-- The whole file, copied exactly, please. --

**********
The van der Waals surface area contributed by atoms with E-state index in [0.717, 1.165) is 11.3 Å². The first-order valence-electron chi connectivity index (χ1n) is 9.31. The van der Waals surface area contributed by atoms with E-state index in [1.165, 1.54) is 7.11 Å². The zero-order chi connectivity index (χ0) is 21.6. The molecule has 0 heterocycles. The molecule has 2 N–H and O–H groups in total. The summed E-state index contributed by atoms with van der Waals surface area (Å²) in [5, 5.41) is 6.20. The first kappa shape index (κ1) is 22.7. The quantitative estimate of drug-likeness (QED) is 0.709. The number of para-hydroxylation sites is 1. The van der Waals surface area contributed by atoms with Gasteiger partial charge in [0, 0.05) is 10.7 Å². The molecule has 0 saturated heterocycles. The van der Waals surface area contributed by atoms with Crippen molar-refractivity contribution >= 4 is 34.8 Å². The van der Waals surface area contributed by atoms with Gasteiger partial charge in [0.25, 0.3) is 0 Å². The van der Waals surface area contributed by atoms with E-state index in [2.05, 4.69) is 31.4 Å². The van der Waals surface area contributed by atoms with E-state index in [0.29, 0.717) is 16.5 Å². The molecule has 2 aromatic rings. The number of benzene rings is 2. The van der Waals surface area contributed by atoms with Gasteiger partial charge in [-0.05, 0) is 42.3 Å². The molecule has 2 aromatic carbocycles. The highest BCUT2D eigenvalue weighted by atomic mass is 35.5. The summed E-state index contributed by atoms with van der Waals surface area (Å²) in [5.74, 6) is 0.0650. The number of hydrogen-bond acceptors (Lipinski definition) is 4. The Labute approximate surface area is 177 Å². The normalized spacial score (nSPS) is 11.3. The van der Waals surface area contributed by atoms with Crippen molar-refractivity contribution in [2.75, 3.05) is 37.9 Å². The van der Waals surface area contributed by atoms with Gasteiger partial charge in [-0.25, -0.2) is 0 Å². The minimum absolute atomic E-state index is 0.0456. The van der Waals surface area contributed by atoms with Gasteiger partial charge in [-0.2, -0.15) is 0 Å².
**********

The van der Waals surface area contributed by atoms with E-state index in [0.717, 1.165) is 11.3 Å². The first-order valence-electron chi connectivity index (χ1n) is 9.31. The van der Waals surface area contributed by atoms with E-state index in [1.165, 1.54) is 7.11 Å². The zero-order chi connectivity index (χ0) is 21.6. The molecule has 0 heterocycles. The molecule has 2 N–H and O–H groups in total. The summed E-state index contributed by atoms with van der Waals surface area (Å²) in [5, 5.41) is 6.20. The first kappa shape index (κ1) is 22.7. The quantitative estimate of drug-likeness (QED) is 0.709. The number of para-hydroxylation sites is 1. The van der Waals surface area contributed by atoms with Gasteiger partial charge in [0, 0.05) is 10.7 Å². The molecule has 0 saturated heterocycles. The van der Waals surface area contributed by atoms with Crippen molar-refractivity contribution >= 4 is 34.8 Å². The van der Waals surface area contributed by atoms with Gasteiger partial charge in [0.25, 0.3) is 0 Å². The van der Waals surface area contributed by atoms with E-state index in [2.05, 4.69) is 31.4 Å². The van der Waals surface area contributed by atoms with E-state index in [0.29, 0.717) is 16.5 Å². The molecule has 2 aromatic rings. The number of benzene rings is 2. The van der Waals surface area contributed by atoms with Gasteiger partial charge in [-0.05, 0) is 42.3 Å². The molecule has 2 aromatic carbocycles. The highest BCUT2D eigenvalue weighted by atomic mass is 35.5. The summed E-state index contributed by atoms with van der Waals surface area (Å²) in [5.74, 6) is 0.0650. The number of hydrogen-bond acceptors (Lipinski definition) is 4. The Labute approximate surface area is 177 Å². The normalized spacial score (nSPS) is 11.3. The van der Waals surface area contributed by atoms with Crippen molar-refractivity contribution in [2.75, 3.05) is 37.9 Å². The van der Waals surface area contributed by atoms with Gasteiger partial charge in [-0.25, -0.2) is 0 Å². The minimum absolute atomic E-state index is 0.0456. The van der Waals surface area contributed by atoms with Gasteiger partial charge in [-0.2, -0.15) is 0 Å².